This paper uses the idea of 'competitive care' to explore how the mothering projects of nanny and au pair employers and the carers they employ can become inter-twined and yet may also be in conflict or competition. The paper draws on work by Cameron Lynne Macdonald (2010) and Joan Tronto (2006) to make two arguments about the inter-twining of current practices of competitive mothering and the employment of nannies and au pairs. First, practices of competitive mothering can underpin the demand for paid, privatized care in the home (such as nannies and au pairs) and involve middle class / advantaged women using their position to raise their children in ways which are specifically designed to ensure and enhance their children's future social status and income. This can be at the cost of the mothering projects (and children) of the women they employ. Second, one factor which underlies the prevalence of competitive mothering within certain middle class families is the conflict that working mothers feel about their roles and their strong desire to address these conflicts by showing that their children do not suffer because of their employment. The emphasis on care for children as mothering, rather than parenting – or better still 'care' – underpins this sense of conflict. The idea that it is mothers, rather than parents or society at large, who are delegating care is an important element in the organisation of care, and the relationships with carers that ensue.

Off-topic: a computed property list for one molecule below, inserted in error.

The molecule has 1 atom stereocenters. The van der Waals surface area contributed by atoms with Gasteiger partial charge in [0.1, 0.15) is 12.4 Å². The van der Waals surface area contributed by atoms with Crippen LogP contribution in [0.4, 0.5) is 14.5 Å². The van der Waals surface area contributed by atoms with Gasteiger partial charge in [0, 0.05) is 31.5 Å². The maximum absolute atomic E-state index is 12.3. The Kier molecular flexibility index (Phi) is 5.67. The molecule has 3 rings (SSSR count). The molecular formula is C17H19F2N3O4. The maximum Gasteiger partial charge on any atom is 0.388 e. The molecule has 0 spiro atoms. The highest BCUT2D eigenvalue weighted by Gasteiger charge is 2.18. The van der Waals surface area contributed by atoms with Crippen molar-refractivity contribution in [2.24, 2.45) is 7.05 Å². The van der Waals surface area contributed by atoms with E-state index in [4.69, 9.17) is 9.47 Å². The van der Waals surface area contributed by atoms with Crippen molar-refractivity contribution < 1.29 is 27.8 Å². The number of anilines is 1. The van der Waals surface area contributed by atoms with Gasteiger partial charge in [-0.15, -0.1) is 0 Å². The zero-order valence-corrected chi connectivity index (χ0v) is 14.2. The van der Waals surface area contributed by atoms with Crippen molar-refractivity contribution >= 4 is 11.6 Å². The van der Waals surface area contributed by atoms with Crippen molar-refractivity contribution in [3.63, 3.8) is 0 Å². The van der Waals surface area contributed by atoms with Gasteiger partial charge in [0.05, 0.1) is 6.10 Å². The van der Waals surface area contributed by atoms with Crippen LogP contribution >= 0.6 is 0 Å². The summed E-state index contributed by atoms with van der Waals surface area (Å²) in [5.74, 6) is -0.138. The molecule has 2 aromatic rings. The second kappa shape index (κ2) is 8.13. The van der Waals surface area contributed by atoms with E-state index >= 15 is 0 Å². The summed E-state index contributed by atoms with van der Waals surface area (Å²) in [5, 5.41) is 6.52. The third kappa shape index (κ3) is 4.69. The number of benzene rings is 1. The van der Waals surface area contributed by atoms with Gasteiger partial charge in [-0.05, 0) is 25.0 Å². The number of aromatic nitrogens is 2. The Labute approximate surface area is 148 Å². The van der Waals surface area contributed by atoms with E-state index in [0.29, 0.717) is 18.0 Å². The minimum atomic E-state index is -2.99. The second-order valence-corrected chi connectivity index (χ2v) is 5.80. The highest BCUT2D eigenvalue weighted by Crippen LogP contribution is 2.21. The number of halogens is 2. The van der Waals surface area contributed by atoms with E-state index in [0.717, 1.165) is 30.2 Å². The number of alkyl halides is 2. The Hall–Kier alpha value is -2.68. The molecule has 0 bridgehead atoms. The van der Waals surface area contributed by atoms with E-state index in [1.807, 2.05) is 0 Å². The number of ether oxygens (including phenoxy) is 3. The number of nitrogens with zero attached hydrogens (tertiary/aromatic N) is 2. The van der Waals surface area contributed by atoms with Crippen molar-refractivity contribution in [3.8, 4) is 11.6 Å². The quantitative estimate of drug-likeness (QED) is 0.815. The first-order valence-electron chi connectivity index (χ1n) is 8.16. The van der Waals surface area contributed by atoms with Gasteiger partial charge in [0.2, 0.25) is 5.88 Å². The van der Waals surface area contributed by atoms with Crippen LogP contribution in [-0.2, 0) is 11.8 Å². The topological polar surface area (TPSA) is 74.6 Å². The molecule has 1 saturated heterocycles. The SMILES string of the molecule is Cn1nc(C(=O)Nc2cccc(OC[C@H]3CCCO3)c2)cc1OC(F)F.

How to Cite
Cox, R., (2011) “Competitive mothering and delegated care: Class relationships in nanny and au pair employment”, Studies in the Maternal 3(2), 1-13. doi: https://doi.org/10.16995/sim.66